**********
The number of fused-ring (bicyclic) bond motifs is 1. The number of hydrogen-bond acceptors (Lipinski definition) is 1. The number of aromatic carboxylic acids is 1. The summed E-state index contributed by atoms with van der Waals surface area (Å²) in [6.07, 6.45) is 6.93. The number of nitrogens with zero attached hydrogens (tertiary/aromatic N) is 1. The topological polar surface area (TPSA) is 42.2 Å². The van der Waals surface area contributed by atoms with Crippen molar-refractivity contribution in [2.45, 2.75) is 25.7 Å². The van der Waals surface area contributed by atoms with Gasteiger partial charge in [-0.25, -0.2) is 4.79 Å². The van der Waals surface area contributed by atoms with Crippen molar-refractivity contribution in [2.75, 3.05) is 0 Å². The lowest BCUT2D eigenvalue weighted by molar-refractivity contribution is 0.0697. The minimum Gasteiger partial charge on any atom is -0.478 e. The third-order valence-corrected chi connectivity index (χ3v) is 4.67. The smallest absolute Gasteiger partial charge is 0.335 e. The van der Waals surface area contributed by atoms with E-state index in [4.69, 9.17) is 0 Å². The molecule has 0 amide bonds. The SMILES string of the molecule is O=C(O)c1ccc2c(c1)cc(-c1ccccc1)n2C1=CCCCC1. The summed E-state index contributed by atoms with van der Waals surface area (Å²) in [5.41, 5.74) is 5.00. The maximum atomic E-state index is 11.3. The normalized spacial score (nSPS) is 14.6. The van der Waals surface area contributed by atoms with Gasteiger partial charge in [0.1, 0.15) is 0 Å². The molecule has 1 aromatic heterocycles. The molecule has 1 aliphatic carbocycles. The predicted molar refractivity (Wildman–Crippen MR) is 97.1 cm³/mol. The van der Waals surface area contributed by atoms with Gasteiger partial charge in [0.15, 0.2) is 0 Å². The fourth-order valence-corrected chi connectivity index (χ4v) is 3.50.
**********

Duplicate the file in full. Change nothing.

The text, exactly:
The number of fused-ring (bicyclic) bond motifs is 1. The number of hydrogen-bond acceptors (Lipinski definition) is 1. The number of aromatic carboxylic acids is 1. The summed E-state index contributed by atoms with van der Waals surface area (Å²) in [6.07, 6.45) is 6.93. The number of nitrogens with zero attached hydrogens (tertiary/aromatic N) is 1. The topological polar surface area (TPSA) is 42.2 Å². The van der Waals surface area contributed by atoms with Crippen molar-refractivity contribution in [2.45, 2.75) is 25.7 Å². The van der Waals surface area contributed by atoms with Gasteiger partial charge in [-0.25, -0.2) is 4.79 Å². The van der Waals surface area contributed by atoms with Crippen molar-refractivity contribution in [2.75, 3.05) is 0 Å². The lowest BCUT2D eigenvalue weighted by molar-refractivity contribution is 0.0697. The minimum Gasteiger partial charge on any atom is -0.478 e. The third-order valence-corrected chi connectivity index (χ3v) is 4.67. The smallest absolute Gasteiger partial charge is 0.335 e. The van der Waals surface area contributed by atoms with E-state index in [4.69, 9.17) is 0 Å². The molecule has 0 amide bonds. The SMILES string of the molecule is O=C(O)c1ccc2c(c1)cc(-c1ccccc1)n2C1=CCCCC1. The summed E-state index contributed by atoms with van der Waals surface area (Å²) in [5.41, 5.74) is 5.00. The maximum atomic E-state index is 11.3. The normalized spacial score (nSPS) is 14.6. The van der Waals surface area contributed by atoms with Gasteiger partial charge in [0.1, 0.15) is 0 Å². The molecule has 1 aromatic heterocycles. The molecule has 1 aliphatic carbocycles. The predicted molar refractivity (Wildman–Crippen MR) is 97.1 cm³/mol. The van der Waals surface area contributed by atoms with Gasteiger partial charge in [0.15, 0.2) is 0 Å². The fourth-order valence-corrected chi connectivity index (χ4v) is 3.50.